From DH to C: Generic diff is 30 runs. For M's it's 40 to 60


It's not hard to get a feel for the value of JESUS MONTERO, C if you zero in on the paradigm of player-pairs.  

The generic adjustment is to assume that you'll see about 25-30 runs' worth of offensive difference between C and 1B.  The M's, however, don't have Mike Napoli or Victor Martinez or Russell Martin at catcher; they have Miguel Olivo.  And it ain't like Adam Moore is going to come up and improve the position.

For the M's, on Opening Day 2012, let's compare Miguel Olivo at his 2011 level of production (3.1 runs per 27 outs) and Justin Smoak at a 115-120 OPS+ level of production, about 6.0 runs per 27 outs.  6.0 runs per 27 is high, you think?  Actually, it's what the M's paid for, and it's below what Smoak has done in his hot streaks to date.  But suppose you think Smoak will be gone.  Fine, pencil Mike Carp in for the 115-120 OPS+.

  • Montero, C + Smoak/Carp 1B/DH = 95 runs created per season
  • Montero, 1B/DH + Olivo, C = 55 runs created per season

You're talking about 40 runs' difference if Smoak (or Carp) has a merely solid year, and that is assuming that Justin Smoak does not have a major breakout season -- say, 115 runs created, like Alex Gordon did last year.  With Montero at catcher, you'd be giving yourself that chance to get a big Smoak season -- and therefore 60 runs' difference.



There is nothing unusual about a team getting 60 or 70 runs' difference between their 1B and their C platoon.  For example, in 2011:

  • 135 runs created - Adrian Gonzalez
  • 74 runs created - Saltalamacchia + Varitek
  • +61 runs difference

The New York Yankees, with a very good catcher, had "only" 

  • 103 runs - Mark Teixeira
  • 69 runs - Martin + Cervelli
  • +44 runs difference

At the extremes, this difference can approach 100 runs!, as with 2010's Cardinals:

  • 143 runs - Albert Pujols
  • 47 runs - Molina + Larue
  • +96 runs

What if you don't have much of a stoploss at catcher?  Check out the 2010 Mariners' production at catcher:

  • 11 runs created - Josh Bard, in 39 games
  • 13 runs created - Adam Moore, in 60 games
  • 16 runs created - Rob Johnson, in 61 games
  • 40 runs created - total

What good did Fangraphs' assumption, 60-70 batting runs from the C spot, do the 2010 Mariners?  Should the 2010 Mariners have filed with the commissioner to give them Fangraphs' generic run total at catcher?  Will the 2012 Mariners be able to file that petition?


=== Stars & Scrubs Dept. ===

You might reply, "Who knows what Justin Smoak will do at 1B?"  I might reply back, "let's think dynamically - in terms of fluid rosters and opportunity to improve."  With 1B and DH open, you have the opportunity to strive for high production.  You have the chance to have a Justin Smoak scenario go well.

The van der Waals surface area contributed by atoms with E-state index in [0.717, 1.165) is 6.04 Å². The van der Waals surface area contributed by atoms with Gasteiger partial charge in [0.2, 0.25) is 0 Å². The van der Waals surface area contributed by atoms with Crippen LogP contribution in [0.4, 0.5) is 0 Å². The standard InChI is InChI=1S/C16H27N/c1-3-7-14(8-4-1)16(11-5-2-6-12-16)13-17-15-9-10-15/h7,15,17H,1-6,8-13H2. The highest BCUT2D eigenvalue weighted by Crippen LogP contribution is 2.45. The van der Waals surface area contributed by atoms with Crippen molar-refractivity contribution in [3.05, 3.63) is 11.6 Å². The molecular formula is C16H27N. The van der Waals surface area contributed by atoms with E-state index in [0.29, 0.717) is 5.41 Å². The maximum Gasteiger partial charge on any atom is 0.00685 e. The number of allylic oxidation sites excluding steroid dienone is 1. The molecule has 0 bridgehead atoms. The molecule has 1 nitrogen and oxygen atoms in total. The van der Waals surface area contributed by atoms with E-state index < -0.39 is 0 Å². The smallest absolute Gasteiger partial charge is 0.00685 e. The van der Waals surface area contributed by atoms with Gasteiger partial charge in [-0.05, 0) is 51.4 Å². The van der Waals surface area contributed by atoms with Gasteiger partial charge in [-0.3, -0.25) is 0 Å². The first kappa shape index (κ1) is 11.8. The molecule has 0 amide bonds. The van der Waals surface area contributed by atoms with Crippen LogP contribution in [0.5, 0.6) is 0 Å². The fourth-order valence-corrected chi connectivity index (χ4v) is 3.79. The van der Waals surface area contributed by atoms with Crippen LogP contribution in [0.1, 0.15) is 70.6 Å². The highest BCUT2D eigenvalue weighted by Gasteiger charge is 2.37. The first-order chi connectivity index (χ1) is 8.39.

That same opportunity just does not exist at catcher.  What are you going to do, bring Adam Moore up, hope the pitching is okay, and hope he creates +25 more runs than the average AL catcher?

At 1B and DH, though, you can do exactly that.  You can put bats in there, especially top-10 draft picks like Smoak, and give yourself the chance to get lucky.

The whole idea of Stars & Scrubs is to create fungible roster slots, to create roster spaces at which you can dynamically set yourself up for overproduction.  Playing Jesus Montero at catcher is Stars & Scrubs, squared.


=== Stacked Lineup ===

The 2012 Mariners gain, it says here, 40 to 60 runs by using [Montero + Smoak/Carp] rather than using [Montero + Olivo].

But now, do you want to talk about synergy?  What is it worth, to stack an Opening Week team with pressure up-and-down the lineup?  Might this create a situation in which the April 2012 Mariners convince themselves that they can hit?

My boyhood heroes, the 1975 Reds, were limping along at 20-20 to begin the 1975 season.  Sparky Anderson decided to stack the lineup:  he pulled the feeble John Vukovich off 3B, he moved Pete Rose from LF to 3B, and he put George Foster in LF.

The Reds won 41 of their next 51 games, and became the Big Red Machine of the history books.  Because Sparky Anderson moved a glove player out of the lineup and put a bat-first player in his slot, and all the dominoes fell into place.


The 2010 and 2011 Mariners did not believe they could hit.  And with just cause.  

Radical approaches are warranted.


=== Dr's R/X ===

Fangraphs, using a subjective factor or two, gives 25-30 runs as the generic positional adjustment between C and 1B/DH.  Fine.  No doubt that's the leaguewide average.

But keep in mind that if your particular team is strapped at catcher -- as the Seattle Mariners are -- and if you have heavy lumber available at 1B -- as the Seattle Mariners probably do, with Carp, Smoak and perhaps Fielder -- then that difference becomes 40, 50, 60 ... even 90 runs.

With the 2012-14 Seattle Mariners, figure that positional adjustment as 40-60 runs.  The Mariners are going to get about 50 runs out of catcher if Montero's not there, or about 90-110 runs if they have (say) Fielder and Smoak at 1B/DH with Carp in LF.

Generic adjustments are fine.  They don't mean much compared to an adjustment that actually factors in the players available to a team, in real life.


Dr D



Is it really so hard to understand that the easiest, safest, cheapest, fastest, most reliable way to improve an MLB team is to begin where you are currently weakest? 
Nice job, Doc.

M's Watcher's picture

The next logical step would be to trade Olivo for useful parts.   He's got a year left on his contract, and might not be thrilled being upstaged by the new kid.  And Jaso bats lefty, so a good fit to give Montero a day off from catching against a righty pitcher.  So, who might want Olivo?